Feline infectious peritonitis is highly transmittable from a new mom to her infant kittens. This devastating illness affects the immune system of cats. If infected, your new brood of fluffy kitties will become very ill and will probably have an unfortunate early death.
Feline infectious peritonitis is difficult to diagnose, since symptoms mimic signs of other illnesses. This viral infection is caused by the coronavirus. White blood cells that are supposed to ward off illness instead become carriers of the virus themselves. These infected carrier cells then carry the viral strain all over your feline's body via her blood. As it passes through, a massive damaging inflammatory response occurs around the brain and vital organs. Because FIP progresses slowly, by the time your precious kittens show clinical signs of the illness, it is probably already too late.
Risk of Infection
Diagnosing feline infectious peritonitis is difficult, since laboratory tests aren't foolproof. By the time the vet gets a positive diagnosis, your feline may already be pregnant. The most common way for kitties to become infected with coronavirus and develop feline infectious peritonitis is by catching the virus from their mother, explains the Cornell University College of Veterinary Medicine. Typically, kittens become infected between five and eight weeks after birth.
Feline infectious peritonitis occurs in a wet or dry form. Both infections result in a high fever that doesn't respond to medications, loss of appetite, weight loss and extreme fatigue. The wet form of FIP causes fluid buildup in the abdomen and chest, resulting in difficulty breathing and an extended belly. In its dry form, feline infectious peritonitis affects various organs. Symptoms depend on which organ becomes saturated with the virus. For example, if it attacks the kidneys, you may notice that the kittens are drinking and urinating more than normal.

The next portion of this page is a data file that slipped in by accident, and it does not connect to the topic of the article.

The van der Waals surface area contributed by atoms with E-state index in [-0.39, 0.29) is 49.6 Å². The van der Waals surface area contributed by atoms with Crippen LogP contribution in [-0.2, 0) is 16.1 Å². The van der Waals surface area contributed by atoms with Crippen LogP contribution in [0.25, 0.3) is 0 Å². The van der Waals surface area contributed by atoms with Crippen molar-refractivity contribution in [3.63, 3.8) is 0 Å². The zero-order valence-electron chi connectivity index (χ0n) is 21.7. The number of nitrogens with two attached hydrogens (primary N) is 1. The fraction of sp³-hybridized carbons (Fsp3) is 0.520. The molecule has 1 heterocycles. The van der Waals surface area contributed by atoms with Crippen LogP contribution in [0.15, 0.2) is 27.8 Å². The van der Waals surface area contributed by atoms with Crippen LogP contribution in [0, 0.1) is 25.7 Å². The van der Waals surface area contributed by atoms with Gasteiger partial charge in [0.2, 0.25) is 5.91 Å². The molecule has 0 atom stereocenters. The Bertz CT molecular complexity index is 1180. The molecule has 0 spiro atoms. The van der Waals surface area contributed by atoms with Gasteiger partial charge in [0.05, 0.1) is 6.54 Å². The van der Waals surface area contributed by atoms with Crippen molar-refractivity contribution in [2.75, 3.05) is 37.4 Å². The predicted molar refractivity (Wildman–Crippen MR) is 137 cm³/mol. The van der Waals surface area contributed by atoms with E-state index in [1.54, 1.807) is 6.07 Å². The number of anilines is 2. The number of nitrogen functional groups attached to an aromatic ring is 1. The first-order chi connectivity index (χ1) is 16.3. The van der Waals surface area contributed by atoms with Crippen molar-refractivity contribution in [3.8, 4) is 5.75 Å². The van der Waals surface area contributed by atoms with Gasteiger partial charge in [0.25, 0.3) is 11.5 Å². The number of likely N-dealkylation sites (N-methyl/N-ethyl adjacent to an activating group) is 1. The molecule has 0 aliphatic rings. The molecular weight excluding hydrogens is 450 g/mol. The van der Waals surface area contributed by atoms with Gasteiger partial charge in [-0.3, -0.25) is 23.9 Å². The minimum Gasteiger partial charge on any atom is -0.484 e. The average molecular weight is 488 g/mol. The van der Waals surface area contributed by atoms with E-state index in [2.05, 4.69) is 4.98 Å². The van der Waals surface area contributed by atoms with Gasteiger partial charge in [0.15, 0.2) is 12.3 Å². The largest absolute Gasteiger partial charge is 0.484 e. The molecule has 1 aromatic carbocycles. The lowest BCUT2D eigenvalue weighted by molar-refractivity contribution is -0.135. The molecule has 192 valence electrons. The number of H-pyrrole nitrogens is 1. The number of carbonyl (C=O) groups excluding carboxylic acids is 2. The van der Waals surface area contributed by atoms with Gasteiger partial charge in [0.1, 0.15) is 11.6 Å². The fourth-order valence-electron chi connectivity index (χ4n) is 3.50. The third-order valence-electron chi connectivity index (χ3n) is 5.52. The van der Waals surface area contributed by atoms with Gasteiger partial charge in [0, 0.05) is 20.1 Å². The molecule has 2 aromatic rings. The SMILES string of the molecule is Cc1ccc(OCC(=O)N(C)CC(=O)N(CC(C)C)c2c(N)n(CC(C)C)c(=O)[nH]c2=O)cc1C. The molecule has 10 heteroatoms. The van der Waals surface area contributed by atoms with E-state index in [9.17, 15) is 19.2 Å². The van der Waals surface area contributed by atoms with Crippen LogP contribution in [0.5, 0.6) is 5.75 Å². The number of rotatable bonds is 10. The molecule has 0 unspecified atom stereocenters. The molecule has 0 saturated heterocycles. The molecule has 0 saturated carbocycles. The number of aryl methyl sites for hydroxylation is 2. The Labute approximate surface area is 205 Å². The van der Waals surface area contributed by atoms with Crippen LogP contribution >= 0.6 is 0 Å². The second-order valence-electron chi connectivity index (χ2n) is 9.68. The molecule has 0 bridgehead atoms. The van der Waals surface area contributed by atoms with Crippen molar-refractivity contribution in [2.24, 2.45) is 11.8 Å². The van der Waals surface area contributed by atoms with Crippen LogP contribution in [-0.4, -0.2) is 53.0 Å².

There is no treatment for the virus, only a possibility to treat symptoms and slightly prolong your kitten's life. Sadly, feline infectious peritonitis winds up being fatal more than 95 percent of the time, the ASPCA reports. There is a controversial FIP vaccine available. However, the ability to fully protect your furry family members with a vaccination is unlikely and many vets opt not to carry the vaccine. The risk of death from feline infectious peritonitis in households is rare -- only about one in 5,000 cats pass away from the disease. Shelters and breeders tend to have a much higher incidence of FIP. If you're adopting a new feline, have her thoroughly checked out beforehand. Your veterinarian may be able to detect some of the warning signs of the illness.
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